Joan, of the arc
Longtime homelessness advocate spoke softly but carried a big heart
You may not know Joan Burke’s name, but Sacramento has benefited from her work. Burke, who announced her retirement from Sacramento Loaves & Fishes after 35 years with a typically understated, four-sentence email last month, was a quietly influential advocate for those experiencing the destabilizing effects of homelessness.
The charity’s longtime director of advocacy was just that—a crusader for compassion, working behind the scenes and on the frontlines, where she absorbed the humanity too many dismiss from afar. All you had to do was stroll through Friendship Park with Burke to know she walked her gentle-but-firm talk, which is why local politicians grew visibly uncomfortable any time she took the podium to (diplomatically, it should be said) tell them how their laws against sleeping outside and asking for donations criminalized the poor.
But don’t just listen to me.
“Joan Burke’s compassionate voice for social justice will be greatly missed,” said Bob Erlenbusch, executive director of the Sacramento Regional Coalition to End Homelessness, which charted a shameful 75 percent rise in homeless deaths last year. “Joan was a champion of defending the civil rights of people experiencing homelessness and a strong advocate for safe, decent, affordable and accessible housing.”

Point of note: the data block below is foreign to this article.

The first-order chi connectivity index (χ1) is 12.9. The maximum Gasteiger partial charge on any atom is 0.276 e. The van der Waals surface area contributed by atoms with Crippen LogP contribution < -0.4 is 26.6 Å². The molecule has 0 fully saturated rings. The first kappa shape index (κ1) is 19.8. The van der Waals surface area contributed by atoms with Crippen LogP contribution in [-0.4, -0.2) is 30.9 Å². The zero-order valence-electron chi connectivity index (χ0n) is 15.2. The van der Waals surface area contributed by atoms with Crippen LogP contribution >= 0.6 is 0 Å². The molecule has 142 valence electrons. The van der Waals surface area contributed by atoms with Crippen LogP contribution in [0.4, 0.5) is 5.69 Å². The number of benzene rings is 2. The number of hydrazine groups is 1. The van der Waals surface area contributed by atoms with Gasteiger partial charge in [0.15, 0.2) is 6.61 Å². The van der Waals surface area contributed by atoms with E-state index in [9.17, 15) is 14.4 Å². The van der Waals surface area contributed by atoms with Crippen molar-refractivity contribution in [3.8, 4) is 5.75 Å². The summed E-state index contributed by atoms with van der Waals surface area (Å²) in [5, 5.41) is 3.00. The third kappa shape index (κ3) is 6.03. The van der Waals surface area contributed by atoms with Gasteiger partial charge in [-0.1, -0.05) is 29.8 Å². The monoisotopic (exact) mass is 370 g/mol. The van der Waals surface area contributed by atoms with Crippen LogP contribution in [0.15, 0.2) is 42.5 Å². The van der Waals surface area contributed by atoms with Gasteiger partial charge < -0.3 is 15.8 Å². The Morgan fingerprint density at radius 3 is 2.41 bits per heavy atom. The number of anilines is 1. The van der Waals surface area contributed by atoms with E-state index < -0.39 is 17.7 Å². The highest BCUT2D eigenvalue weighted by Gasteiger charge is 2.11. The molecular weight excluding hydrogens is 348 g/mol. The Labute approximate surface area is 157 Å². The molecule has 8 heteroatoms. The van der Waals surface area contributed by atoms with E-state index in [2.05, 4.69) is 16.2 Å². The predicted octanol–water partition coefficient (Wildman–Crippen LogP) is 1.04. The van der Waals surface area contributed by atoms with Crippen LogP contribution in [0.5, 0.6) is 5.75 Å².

Civil rights attorney Mark Merin added that Burke had a knack for being relatable in any crowd, even when she was speaking truth to power. “It will be hard to find such a well-rounded, articulate spokesperson for homeless issues to replace her,” Merin wrote in an email.
The arc of the moral universe may not be bending toward simple human decency as quickly as we would like, but Burke and those who came before and after her are a big reason it’s bending at all. Burke and her ilk are the conscience that City Hall sometimes tries to tune out. Here’s hoping she keeps speaking her conscience, even while enjoying some well-deserved R&R.